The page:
Embers: Reality is that which does not change or cannot change. It is unconditioned.
Is this some philosophical school you are going by where reality is defined in such terms? The dictionary meaning of reality includes the following:

re•al•i•ty (r-l-t)
n. pl. re•al•i•ties
1. The quality or state of being actual or true.
2. One, such as a person, an entity, or an event, that is actual: "the weight of history and political realities" (Benno C. Schmidt, Jr.)
3. The totality of all things possessing actuality, existence, or essence.
4. That which exists objectively and in fact: Your observations do not seem to be about reality.

I have stated that there is conditioned reality and the unconditioned reality. Your qualifying “reality” with unconditioned, to me does not invalidate the other reality, namely the conditioned. So please explain how “unchanging” and “unconditioned” give validity to the concept of “reality” while being conditioned invalidates it?

And btw, you said that you have read only the Theravada, but this idea about the unconditioned being the only reality is in fact what the Mahayana school believes in which I consider as essentially, wrong view.

That which changes or is subject to change is not reality, although it may 'exist' now.
The dictionary seems to be making a connection between “existence” and “reality” in such a way that one implies the other. If you say therefore, that conditioned phenomena “exist”, then according to the dictionary you must also admit that they are “real”.

And is it not strange that you should so confidently claim as the “only reality”, namely the unconditioned, something which is never part of your experience? Would this not then mean that you claim to be “reality” what exists only as an idea as far as your experiences are concerned, whereas the experiences through the five senses and the mind which in fact forms the basis for *all* your conceivings / thoughts, this you deny as being real? In other words you are taking as basis for denying the reality of your moment to moment experience, an idea which in fact would not have been conceived of without those experiences performing some very real functions to begin with?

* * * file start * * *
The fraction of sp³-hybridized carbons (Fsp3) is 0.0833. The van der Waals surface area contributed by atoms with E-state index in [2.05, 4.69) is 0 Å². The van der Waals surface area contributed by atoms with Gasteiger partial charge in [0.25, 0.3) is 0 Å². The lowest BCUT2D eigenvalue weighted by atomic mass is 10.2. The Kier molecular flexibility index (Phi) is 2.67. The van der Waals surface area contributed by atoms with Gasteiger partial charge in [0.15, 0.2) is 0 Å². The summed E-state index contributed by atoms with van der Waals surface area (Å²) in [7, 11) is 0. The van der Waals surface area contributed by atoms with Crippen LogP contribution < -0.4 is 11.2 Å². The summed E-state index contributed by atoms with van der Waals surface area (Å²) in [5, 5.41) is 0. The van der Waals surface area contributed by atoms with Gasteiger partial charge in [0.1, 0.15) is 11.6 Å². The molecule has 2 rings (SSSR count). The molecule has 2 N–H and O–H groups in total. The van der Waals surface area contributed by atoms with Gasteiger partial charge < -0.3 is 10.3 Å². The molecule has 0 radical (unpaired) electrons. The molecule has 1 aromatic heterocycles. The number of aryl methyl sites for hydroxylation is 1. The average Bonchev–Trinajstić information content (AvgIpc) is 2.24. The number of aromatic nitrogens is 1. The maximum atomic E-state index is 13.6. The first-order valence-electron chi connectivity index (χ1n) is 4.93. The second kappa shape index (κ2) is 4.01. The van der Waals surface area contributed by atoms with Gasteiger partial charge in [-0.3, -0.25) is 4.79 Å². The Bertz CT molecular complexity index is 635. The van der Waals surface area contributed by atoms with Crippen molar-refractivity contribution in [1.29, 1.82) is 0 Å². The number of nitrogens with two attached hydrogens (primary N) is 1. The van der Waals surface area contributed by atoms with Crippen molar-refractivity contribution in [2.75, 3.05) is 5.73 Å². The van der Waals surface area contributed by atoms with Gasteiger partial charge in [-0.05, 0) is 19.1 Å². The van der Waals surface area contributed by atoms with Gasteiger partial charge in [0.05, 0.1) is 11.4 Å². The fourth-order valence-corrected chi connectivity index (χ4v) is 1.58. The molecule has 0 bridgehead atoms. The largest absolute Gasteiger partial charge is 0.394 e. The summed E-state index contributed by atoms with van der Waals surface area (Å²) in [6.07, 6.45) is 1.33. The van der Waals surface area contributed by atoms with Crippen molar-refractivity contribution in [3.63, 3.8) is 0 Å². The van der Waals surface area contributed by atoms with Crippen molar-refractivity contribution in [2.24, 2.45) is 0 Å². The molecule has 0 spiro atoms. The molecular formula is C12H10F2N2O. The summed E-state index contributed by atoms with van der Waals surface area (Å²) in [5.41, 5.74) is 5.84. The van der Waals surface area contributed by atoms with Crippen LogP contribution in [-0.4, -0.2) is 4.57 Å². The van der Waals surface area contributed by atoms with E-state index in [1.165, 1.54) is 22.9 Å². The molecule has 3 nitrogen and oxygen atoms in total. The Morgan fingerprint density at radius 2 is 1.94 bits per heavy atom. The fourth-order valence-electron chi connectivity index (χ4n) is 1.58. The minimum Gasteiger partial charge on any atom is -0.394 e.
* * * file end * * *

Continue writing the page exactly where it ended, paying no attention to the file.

Or are you going to tell me that this is not so, but that in fact it is your “inner eye” which has seen this to be the case?

It is distinguished through insight or the inner eye, for want of a term.
I wasn't asking about what it is that “understands”, but what characteristic or mark distinguishes reality from that which is not real. This you already gave an answer, namely that reality is that which is “permanent and unconditioned”. But as you would have seen, I have a problem with this proposition. So I shall await your response to this.